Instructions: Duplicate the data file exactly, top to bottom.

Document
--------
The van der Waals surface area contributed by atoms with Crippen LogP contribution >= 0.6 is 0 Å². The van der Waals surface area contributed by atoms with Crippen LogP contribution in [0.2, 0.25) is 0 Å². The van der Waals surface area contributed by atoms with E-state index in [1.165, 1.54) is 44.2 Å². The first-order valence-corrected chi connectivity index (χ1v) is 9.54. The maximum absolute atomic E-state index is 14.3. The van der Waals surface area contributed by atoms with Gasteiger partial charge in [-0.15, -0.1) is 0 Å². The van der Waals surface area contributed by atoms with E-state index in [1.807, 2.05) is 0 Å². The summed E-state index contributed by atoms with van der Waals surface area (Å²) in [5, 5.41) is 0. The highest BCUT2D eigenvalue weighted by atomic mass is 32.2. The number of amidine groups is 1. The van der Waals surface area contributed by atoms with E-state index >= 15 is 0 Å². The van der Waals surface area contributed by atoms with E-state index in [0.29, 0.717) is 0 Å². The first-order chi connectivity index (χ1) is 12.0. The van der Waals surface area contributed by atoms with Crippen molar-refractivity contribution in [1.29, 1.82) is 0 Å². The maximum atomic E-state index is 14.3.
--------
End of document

The van der Waals surface area contributed by atoms with Crippen LogP contribution >= 0.6 is 0 Å². The van der Waals surface area contributed by atoms with Crippen LogP contribution in [0.2, 0.25) is 0 Å². The van der Waals surface area contributed by atoms with E-state index in [1.165, 1.54) is 44.2 Å². The first-order valence-corrected chi connectivity index (χ1v) is 9.54. The maximum absolute atomic E-state index is 14.3. The van der Waals surface area contributed by atoms with Gasteiger partial charge in [-0.15, -0.1) is 0 Å². The van der Waals surface area contributed by atoms with E-state index in [1.807, 2.05) is 0 Å². The summed E-state index contributed by atoms with van der Waals surface area (Å²) in [5, 5.41) is 0. The highest BCUT2D eigenvalue weighted by atomic mass is 32.2. The number of amidine groups is 1. The van der Waals surface area contributed by atoms with E-state index >= 15 is 0 Å². The van der Waals surface area contributed by atoms with E-state index in [0.29, 0.717) is 0 Å². The first-order chi connectivity index (χ1) is 12.0. The van der Waals surface area contributed by atoms with Crippen molar-refractivity contribution in [1.29, 1.82) is 0 Å². The maximum atomic E-state index is 14.3.